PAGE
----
Playing outdoors at LSU’s Tiger Stadium actually seems like a good solution here, at least if masked (when not eating or drinking) and distanced fans attending games outdoors turns out to be safe, which we still don’t know for sure. But Saints execs seem to be using the option less as a stop-gap measure than as a saber to rattle, issuing a statement saying that their “overwhelming preference is to play our games in the Mercedes-Benz Superdome with partial fan attendance” even while they’re exploring the option of playing in Baton Rouge.

And why should New Orleans care if the Saints play in Baton Rouge temporarily? All together now: ECONOMIC ACTIVITY!!!1!

“Baton Rouge is going to get all of that money. They’re going to get all the restaurant money, all the hotel money,” said [New Orleans native and Saints fan Andruski] Austin. “They’re going to get all of that.”

Okay, so maybe asking a random Saints fan for an economic impact statement wasn’t the most expert source you could use, WWL-TV. The Saints have five home games left this season, so you’re talking maybe 100,000 fans total going to games in Baton Rouge; most of them are either going to be local or make the hour-plus drive from New Orleans, so there’s probably not a ton of hotel money at stake. Maybe you’ll get some more restaurant visits, but at most you’re talking about a couple million dollars in spending — Baton Rouge has a 5.5% local sales tax, so maybe could see $100,000 or something in new taxes as a result, which probably wouldn’t be enough to pay for extra hospital services if even a small outbreak resulted from Saints fans piling into Fat Boy’s Pizza for a postgame meal.

It’s entirely possible that none of this will sway Mayor Cantrell, and also possible that the Saints will play games temporarily at LSU and everything will be fine. But this is another worrisome data point in the trend of sports teams seeing taking on increased Covid risks as a competitive advantage — and cities now being encouraged (by the local news media and random football fans, anyway) to do the same. Letting fans back into sporting events as soon as it’s safe is a great idea; letting them back in as soon as someone is worried that they’ll be leaving money on the table if they don’t is extremely not.

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Friday roundup: Developers pay locals $25 each to hold pro-arena signs, a smoking and farting winged horse team logo, and do you even need a third thing after those two?

It’s been another week of pretty bad news, topped off by a private equity firm somehow buying the entirety of .org domains, meaning every nonprofit website will now have to be licensed from an entity whose sole mission is to squeeze as much money from them as possible. The stadium and arena news, by contrast, isn’t all terrible, so maybe it qualifies as cheery? You be the judge:

  • The Richmond city council voted Tuesday to put off a decision on a $1.5 billion downtown development that would include a new arena (public cost: $350 million), after a contentious hearing where both supporters and opponents held signs espousing their opinions. Or espousing somebody’s opinions, anyway: Some locals holding “yes” signs later reported that the project’s developers paid them $25 a pop to do so. City council president Michelle Mosby replied that if anything people were just reimbursed gas money, which 1) only makes sense if everyone there drove their own car and had to travel like 250 miles round trip to get to the hearing and 2) isn’t really any less corrosive of democracy anyway.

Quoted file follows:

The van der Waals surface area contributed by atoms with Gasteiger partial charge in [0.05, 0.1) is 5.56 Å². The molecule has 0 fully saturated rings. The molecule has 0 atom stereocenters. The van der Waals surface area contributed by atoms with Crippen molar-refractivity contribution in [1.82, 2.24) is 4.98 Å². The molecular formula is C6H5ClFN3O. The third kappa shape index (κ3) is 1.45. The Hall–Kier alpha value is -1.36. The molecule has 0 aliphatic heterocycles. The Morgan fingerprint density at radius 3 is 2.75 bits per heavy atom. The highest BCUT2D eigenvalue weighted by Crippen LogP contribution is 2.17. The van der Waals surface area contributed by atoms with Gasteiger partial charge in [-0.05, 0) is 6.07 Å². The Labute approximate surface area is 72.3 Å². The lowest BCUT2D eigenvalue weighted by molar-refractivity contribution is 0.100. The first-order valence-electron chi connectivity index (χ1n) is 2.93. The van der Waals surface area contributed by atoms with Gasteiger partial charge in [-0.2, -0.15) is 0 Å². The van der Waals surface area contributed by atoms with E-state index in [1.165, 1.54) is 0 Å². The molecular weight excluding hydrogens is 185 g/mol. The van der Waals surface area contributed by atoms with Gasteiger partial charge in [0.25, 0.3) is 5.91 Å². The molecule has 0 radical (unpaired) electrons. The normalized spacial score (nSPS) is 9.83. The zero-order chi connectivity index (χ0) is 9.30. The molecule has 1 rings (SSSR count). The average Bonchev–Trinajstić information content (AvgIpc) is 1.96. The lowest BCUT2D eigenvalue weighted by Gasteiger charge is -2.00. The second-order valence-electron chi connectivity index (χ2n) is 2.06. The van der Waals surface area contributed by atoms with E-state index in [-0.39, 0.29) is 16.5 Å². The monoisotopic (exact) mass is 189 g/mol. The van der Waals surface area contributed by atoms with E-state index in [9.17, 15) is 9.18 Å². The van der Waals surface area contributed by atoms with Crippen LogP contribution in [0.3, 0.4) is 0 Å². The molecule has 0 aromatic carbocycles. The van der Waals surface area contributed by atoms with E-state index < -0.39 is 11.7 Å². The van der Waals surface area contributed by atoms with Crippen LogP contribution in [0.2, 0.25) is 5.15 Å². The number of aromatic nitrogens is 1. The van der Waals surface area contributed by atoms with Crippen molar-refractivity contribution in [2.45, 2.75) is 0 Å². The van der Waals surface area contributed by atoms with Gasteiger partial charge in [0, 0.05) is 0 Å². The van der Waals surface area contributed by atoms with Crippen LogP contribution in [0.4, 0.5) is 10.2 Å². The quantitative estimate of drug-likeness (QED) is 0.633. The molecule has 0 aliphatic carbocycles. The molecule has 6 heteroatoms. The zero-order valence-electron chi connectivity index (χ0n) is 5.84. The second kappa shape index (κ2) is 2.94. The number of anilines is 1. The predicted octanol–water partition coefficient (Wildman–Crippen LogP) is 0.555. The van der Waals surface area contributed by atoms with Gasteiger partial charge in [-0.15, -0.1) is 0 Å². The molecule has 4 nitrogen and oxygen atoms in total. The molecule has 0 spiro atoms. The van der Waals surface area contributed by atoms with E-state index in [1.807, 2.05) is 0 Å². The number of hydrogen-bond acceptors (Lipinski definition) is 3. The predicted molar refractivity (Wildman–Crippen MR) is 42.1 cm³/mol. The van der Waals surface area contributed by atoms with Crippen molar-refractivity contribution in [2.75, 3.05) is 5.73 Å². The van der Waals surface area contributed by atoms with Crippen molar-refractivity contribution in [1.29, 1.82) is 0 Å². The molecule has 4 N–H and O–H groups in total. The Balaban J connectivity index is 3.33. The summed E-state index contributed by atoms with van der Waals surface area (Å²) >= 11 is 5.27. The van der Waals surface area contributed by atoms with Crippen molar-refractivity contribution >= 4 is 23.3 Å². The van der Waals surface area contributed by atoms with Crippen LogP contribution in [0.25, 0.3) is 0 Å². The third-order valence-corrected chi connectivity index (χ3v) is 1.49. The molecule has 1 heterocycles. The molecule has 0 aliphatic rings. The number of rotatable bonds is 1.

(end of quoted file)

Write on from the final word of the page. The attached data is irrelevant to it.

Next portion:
• If you’ve been wondering how Inter Miami plans to build a temporary 18,000-seat stadium in Fort Lauderdale (later to be turned into a practice field) between now and March and figured it would have to involve throwing up a bunch of cheap metal bleachers, now there’s video of construction workers doing exactly that. Also laying down the sod for the field, which I thought usually takes place after the stadium is more or less built, but I guess if they can build the stadium without treading on the field, no harm in doing so now. This all raises questions of whether the stadium will feel excessively crappy, and if not why more soccer teams can’t just build cheap quickie stadiums like this without the need for public money; I guess we’ll know the answer by springtime one way or another.
  • When the state of Minnesota agreed to pay for the Vikings‘ new stadium with cigarette revenue after electronic pulltab gambling money didn’t come in as expected, it still kept collecting the gambling cash; and now that e-pulltabs (which are just lottery tickets, only on a tablet) have taken off, there’s debate over what to do with the cash that the state is collecting, about $5 million this year but projected to rise to $51 million by 2023. The Vikings owners want the money used to pay off their stadium debt early, while some lawmakers would like to use the revenue to fund other projects or reduce taxes on charitable gambling institutions now that it’s no longer needed — all are valid options, but it’s important to remember that the state already paid for most of the stadium, this is just arguing over what to do with the zombie tax that was left over after the financing plan was changed. (It would also be nice to know if e-pulltab gambling has cannibalized revenues from other gambling options, thus making this less of a windfall, but modern journalists have no time for such trivialities.)
  • The city of Wichita is spending $77 million (plus free land) on a Triple-A baseball stadium to steal the Baby Cakes from New Orleans, and have been rewarded with the Wichita Wind Surge, a name that’s supposed to reference the city’s aviation history or something but actually means “storm surge,” which isn’t a thing that they have in landlocked Kansas? It also features a logo that looks like a horse and a fly got caught in a transporter accident, which the team’s designer explained with “The nice thing about Pegasus, however, to me, was the fact that it’s got a horse in there.” A local designer responded with a sketch of a winged horse smoking a cigarette, drinking a beer, and farting, which by all accounts is much more popular with Wichitans. (The sketch is, I mean, though I’d love to see a poll asking Wichitans, “Which do you prefer, the name Wichita Wind Surge or farting?”)